This month's challenge will be to look at one of the most obvious but often confusing aspects of NumPy operations: broadcasting. When you perform operations between multiarrays of differing number of dimensions, one or both of the arrays may be broadcast so the dimensions will match. In its simplest form, this feature is very straightforward, but its use in complex expressions can be difficult to master. This month we’ll take a look at this fundamental capability of NumPy and how to put it to use.
NumPy does not inherently support the mathematics of linear algebra. The traditional functionality of linear algebra was left instead to library functions. NumPy's implementers focused on the complex capabilities of N-dimensional objects (the multiarray) --broadcasting provides that support. This combination approach led to a very powerful and useful package that satisfies a large development community. But it also led to some confusing clashes in terminology.
In the NumPy documentation, the word "rank" refers to the number of dimensions of the multiarray. It has nothing to do with the condition of the object itself (e.g., the number of linearly independent rows / columns, etc). A column vector is rank one, a matrix is always rank two, and an N-dimensioned multiarray is always rank N. In NumPy, rank refers to the shape of the multiarray. This will be confusing for any serious math types reading along. In traditional linear algebra, rank refers to related numbers within a matrix column or row.
Also in the NumPy documentation, the word "axis" refers to a dimension. Thus a rank 5 multiarray has five dimensions that can be referred to as the first through fifth axes. The length of an axis is the same as the length of a dimension.
These definitions can be confusing, especially when many of the terms are overloaded uses of traditional mathematical notions. Stick with it, however; soon you will be slinging the slang of NumPy with the best of them.
Broadcasting refers to smaller ranked multiarrays being either replicated or extended in a natural way to work with higher ranked multiarrays. By default, all binary operations, both mathematical (addition, subtraction, multiplication and division) as well as logical (and, or, and xor), work element by element between two multiarrays. The first thing a new NumPy user learns is that for binary operations to complete, the number and size of all dimensions must match. Well, that is not the whole truth. There are in fact several cases for which this is not true -- all are instances of broadcasting.
Before we dig into some examples, remember that you need to import the Numeric (NumPy) package to follow along. All examples can be run in the interactive Python command window once NumPy is installed. After starting up Python, execute the following command (this only needs to be done once per session).
>>> from Numeric import *
If you don't get any errors, you are all set to proceed. If an exception was raised, it probably means NumPy was not installed correctly; see the NumPy documentation for help.
For our first look at broadcasting, let's try to add a scalar to a multiarray. Given a 2-by-2 array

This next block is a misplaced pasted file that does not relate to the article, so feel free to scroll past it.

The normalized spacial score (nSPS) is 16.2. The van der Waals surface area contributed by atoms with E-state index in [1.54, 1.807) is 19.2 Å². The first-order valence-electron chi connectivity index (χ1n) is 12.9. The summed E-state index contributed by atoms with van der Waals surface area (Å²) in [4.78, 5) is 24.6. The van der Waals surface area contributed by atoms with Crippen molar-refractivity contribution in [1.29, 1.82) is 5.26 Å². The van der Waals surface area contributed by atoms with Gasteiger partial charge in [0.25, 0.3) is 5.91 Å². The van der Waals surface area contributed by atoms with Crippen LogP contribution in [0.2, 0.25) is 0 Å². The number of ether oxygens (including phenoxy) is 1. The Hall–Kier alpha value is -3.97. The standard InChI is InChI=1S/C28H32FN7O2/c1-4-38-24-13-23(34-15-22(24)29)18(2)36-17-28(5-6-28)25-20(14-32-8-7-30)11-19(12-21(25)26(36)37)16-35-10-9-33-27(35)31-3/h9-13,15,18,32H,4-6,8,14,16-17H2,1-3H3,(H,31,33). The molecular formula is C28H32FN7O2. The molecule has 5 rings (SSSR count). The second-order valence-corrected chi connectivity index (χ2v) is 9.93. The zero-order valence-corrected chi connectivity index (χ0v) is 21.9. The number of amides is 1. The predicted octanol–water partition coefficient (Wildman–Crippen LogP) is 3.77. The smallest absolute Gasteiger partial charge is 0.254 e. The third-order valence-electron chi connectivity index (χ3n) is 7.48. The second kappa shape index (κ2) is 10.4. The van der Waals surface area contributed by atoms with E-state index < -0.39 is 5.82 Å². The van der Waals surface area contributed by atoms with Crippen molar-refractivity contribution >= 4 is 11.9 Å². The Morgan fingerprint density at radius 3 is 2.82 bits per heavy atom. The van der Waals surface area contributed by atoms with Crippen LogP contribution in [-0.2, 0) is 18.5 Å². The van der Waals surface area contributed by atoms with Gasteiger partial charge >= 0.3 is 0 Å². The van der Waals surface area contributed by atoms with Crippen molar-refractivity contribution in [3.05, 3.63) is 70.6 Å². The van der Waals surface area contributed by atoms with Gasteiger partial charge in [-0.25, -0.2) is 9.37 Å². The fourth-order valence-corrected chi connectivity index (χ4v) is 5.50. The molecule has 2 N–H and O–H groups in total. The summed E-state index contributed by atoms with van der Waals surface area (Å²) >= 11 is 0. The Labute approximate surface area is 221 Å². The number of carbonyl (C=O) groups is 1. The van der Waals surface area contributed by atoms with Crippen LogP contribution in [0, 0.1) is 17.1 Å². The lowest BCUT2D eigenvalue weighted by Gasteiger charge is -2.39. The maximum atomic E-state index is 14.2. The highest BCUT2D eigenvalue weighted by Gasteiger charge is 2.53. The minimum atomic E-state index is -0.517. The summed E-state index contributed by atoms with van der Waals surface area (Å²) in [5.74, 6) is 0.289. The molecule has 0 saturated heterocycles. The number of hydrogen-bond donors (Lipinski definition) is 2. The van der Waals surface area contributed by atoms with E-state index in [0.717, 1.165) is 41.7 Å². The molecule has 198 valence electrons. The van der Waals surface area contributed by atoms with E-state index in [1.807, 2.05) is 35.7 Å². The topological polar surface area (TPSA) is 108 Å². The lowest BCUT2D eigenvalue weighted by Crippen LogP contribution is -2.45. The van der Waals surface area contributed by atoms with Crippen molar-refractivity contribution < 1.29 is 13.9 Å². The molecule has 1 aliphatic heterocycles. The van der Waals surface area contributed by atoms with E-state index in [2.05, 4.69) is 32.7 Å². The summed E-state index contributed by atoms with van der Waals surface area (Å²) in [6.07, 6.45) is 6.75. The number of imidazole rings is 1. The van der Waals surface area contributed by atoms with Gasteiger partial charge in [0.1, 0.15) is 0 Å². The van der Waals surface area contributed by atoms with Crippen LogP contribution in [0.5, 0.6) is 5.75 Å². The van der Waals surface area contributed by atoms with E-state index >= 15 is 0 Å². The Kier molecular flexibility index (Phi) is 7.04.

a and a scalar
b, the result is shown.
>>> a = array([[1,2],[3, 4]]) >>> a array([[1, 2], [3, 4]]) >>> b=1 >>> a+b array([[2, 3], [4, 5]])
The result is as expected. But wait! The rank of the two operands did not agree? The scalar was broadcast (replicated) in a natural way to allow the operation to complete. Essentially the scalar was turned into a 2-by-2 multiarray where each element had the value of
b; then the operation continued. The operator in this example was addition; as all operators exhibit the same behavior (element-by-element operation), one is as good as another for demonstration purposes. Go ahead and try the other operators to convince yourself. What would happen if you multiplied
b rather than adding them?
Scalars are simple enough. Let's move on to more complex operations where we have two multiarrays.
In the next example we have equivalent rank, but the length of each dimension does not agree.
>>> a array([[1, 2, 3], [4, 5, 6]]) >>> b array([[1, 2], [3, 4], [5, 6]]) >>> a+b Traceback (innermost last): File "<stdin>", line 1, in ? ValueError: frames are not aligned
We get the dreaded "frames not aligned" error. This was caused by
a being a 2-by-3 multiarray and
b being a 3-by-2 multiarray.
Let's try another multiarray example.
>>> a array([[1, 2, 3], [4, 5, 6]]) >>> c array([7, 8, 9]) >>> a+c array([[ 8, 10, 12], [11, 13, 15]])
OK, so why did this one work when the length of the dimensions did not match? This is another example of broadcasting. The
a array is of rank 2 and
c is of rank one. In this case the size of each individual dimension (or axis) is compared, and under certain conditions the lower rank array is replicated. To gain insight, let's look at the shape tuple for both
c. Remember the
.shape attribute returns the tuple defining the rank (the length of the tuple) and the length of each axis (the values in the tuple).
>>> a.shape (2, 3) >>> c.shape (3,)
When two multiarrays of differing rank are operated on, the length of each axis is compared starting from the right-most. Since the lowest (right-most) axis for both
c is three, we are in business. When
c is broadcast, it is essentially replicated as many times as necessary to match the upper dimensions of
a, in this case two. This methodology also holds for objects whose rank is greater than one or two.
In the next and following examples, we will use the